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"Built Dam Strong!"

20 April 2014

Busted Sub, Part 12: I broke two nails, and that was just the start . . .

I ruined my fresh manicure! I'm kidding. No, seriously, I'm kidding.

Today was another day where I was fighting everything to get something done and I made some forward progress, but, well, you'll see. heh

The spindles are now 100% complete:

I really like these MOOG lower ball joints:
 The boots and hardware are very excellent. I expect long life out of these!

On to more interesting stuff. I figured that even if I couldn't use all 8 bronze flange bushings, I could certainly use 4 of them, even if they do get reamed off center doing it by hand. I didn't think that it would hurt one bit to have the bushing slightly off. It would get squished nicely by the bolt, anyway!

I wish the flange part was a bit wider:


Not bad, but not exactly what I wanted:
 I'll deal with it for now.

I cleaned up the six rubber plugs and popped them back into place:
 
 A keen observer will notice there are only three of four bolts in the holes. I managed to misplace tht particular bolt for a long while . . . Grrr!

Next,  started to fit up the new steering rack. Everything was going smoothly until I went to clamp the passenger side of the rack:
 I have a power steering subframe. The power steering rack is thicker in diameter and the bracket that holds it in place is longer.

Compare the above holes to the original subframe:
 NUTS!

Here is how much room is left in between the new Prothane poly bushing and the subframe when the two bolts are tightened on the driver's side:
DOUBLE NUTS!

For now, the easy fix is to trim the ears off the old bushing:

And use that to take up the slack space:
 For the bracket, I am going to modify it tomorrow after work. I have a pretty simple fix in mind that shouldn't take long to implement.

The last thing I did before calling it a night was to get some of the shifter bushings pressed in!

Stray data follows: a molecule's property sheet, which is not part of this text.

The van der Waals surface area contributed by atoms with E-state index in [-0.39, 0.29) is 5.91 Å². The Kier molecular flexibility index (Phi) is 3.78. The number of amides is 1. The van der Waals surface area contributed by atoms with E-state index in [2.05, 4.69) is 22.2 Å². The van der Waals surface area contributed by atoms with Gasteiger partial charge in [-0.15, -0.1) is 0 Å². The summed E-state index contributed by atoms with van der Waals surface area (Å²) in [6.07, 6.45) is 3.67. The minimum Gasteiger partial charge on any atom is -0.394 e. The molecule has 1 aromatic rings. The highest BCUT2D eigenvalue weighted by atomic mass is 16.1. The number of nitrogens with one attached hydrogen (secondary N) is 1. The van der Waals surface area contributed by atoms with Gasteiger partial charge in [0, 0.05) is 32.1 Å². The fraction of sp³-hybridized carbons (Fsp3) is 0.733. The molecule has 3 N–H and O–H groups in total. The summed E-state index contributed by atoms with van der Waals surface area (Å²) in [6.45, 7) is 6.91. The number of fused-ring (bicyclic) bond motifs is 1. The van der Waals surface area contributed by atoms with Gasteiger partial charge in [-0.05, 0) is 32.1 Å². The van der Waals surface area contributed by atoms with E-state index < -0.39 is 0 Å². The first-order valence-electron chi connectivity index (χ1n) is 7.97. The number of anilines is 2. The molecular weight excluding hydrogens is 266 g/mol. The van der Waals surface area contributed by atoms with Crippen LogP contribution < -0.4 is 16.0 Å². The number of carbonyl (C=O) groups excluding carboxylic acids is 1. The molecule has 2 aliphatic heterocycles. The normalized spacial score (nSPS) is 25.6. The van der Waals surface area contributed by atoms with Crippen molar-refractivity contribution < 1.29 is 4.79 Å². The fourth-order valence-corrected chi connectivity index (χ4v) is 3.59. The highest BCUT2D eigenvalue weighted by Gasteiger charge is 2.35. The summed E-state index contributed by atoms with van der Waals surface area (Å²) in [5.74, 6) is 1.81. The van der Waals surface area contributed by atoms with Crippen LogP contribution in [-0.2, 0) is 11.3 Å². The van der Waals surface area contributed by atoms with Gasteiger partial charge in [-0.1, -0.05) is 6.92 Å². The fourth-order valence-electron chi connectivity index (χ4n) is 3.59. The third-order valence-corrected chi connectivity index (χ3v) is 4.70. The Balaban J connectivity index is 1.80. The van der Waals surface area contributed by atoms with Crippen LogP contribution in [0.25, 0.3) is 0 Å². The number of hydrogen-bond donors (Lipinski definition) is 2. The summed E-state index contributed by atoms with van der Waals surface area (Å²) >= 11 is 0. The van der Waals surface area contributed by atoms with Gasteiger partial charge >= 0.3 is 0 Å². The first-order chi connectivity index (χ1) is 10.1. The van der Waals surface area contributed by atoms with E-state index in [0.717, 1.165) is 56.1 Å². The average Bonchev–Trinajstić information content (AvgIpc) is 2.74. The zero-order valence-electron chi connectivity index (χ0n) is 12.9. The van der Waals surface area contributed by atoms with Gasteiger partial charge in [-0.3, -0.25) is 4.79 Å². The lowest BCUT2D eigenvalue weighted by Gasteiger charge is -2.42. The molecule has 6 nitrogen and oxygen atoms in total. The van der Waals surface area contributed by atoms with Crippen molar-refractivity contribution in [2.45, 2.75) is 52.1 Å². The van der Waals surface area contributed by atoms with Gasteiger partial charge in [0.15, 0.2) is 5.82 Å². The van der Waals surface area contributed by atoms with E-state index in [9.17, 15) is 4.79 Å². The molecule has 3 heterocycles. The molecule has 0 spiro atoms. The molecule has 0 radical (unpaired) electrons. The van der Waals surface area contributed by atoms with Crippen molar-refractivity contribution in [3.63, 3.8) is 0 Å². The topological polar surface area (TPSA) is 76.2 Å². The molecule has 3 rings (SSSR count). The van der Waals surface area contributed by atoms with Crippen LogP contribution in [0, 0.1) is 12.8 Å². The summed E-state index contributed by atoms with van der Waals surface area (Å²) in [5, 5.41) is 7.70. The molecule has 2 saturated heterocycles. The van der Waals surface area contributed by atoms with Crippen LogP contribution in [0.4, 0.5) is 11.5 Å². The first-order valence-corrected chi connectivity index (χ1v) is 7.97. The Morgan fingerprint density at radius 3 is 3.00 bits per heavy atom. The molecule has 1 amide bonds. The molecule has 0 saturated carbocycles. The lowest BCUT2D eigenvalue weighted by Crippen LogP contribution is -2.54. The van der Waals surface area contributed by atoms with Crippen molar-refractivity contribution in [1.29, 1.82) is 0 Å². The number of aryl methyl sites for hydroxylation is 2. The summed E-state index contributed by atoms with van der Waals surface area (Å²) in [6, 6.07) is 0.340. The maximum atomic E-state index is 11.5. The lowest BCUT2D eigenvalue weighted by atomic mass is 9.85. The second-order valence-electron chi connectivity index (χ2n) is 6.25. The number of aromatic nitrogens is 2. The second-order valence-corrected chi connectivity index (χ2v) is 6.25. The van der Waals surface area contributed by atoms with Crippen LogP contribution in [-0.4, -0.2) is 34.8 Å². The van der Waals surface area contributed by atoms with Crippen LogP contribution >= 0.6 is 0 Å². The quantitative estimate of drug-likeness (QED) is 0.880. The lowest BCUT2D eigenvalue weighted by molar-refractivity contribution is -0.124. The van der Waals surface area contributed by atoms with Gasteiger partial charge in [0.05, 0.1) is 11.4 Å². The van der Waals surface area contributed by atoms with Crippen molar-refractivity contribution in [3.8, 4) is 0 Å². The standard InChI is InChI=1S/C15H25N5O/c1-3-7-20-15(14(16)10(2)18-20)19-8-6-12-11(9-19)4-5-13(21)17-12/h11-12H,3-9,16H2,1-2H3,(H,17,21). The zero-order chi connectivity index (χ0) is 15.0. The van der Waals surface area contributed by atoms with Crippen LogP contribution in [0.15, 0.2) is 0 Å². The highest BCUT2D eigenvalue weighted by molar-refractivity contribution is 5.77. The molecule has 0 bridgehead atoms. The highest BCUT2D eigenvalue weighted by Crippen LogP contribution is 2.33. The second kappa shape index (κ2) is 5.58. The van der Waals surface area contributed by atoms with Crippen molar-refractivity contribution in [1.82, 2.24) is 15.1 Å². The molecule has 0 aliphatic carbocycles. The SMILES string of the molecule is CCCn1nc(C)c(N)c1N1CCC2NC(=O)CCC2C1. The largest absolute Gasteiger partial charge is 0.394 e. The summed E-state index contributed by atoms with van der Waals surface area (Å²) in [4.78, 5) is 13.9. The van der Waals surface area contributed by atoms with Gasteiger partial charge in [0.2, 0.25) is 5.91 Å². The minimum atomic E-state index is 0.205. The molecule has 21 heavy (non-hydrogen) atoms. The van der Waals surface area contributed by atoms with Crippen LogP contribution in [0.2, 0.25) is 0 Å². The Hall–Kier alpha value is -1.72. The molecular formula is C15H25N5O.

Ew:

EEEEEW!

BAM!
They pressed in pretty easily one at a time. I tried to do both at once, but they wanted to shift off line doing that. They eased right in one at a time. I had concerns that my press fit would be wrong, but, it didn't seem to bother anything at all.

I did need to send the reamer through one more time, however. The inside of the shift lever end was no where near round, so there was a mismatch in the bushing fit. One pass with the reamer later and the test fit is a success!

There is an ever so slight clearance for the bolt. I don't think that will be an issue at all.

Now I need to find the other bits from the shifter so I can finish pressing the bushings in and figure out what length bolt I need for both pieces and get the sucker put back together.

I can't find my customer shifter . . . I may just throw in a good stock shifter for now in order to test the bushings under "normal" circumstances, and honestly, I don't need to bonk the exhaust as I am actually anticipating having move the shift linkage up by creating a boxed section on top of the center tunnel of the car with the custom shifter, as the bottom of the shifter is pretty darn long. So, for now that might have to do.

That's it for now. Hopefully I'll get the darn subframe bolted up tomorrow finally, allowing me to get the rest of the suspension and brakes in. That won't take long at all once the subframe is in. I do anticipate one issue, though. One of the steel inner sleeves for the radius rod bushings is rusted to the shaft of the radius rod. I really want to get that off and clean it up before installing the new bushings. I may have to cut it off, as I don't have a torch at home and can't try to heat it up easily. Propane really isn't so good for that kind of thing.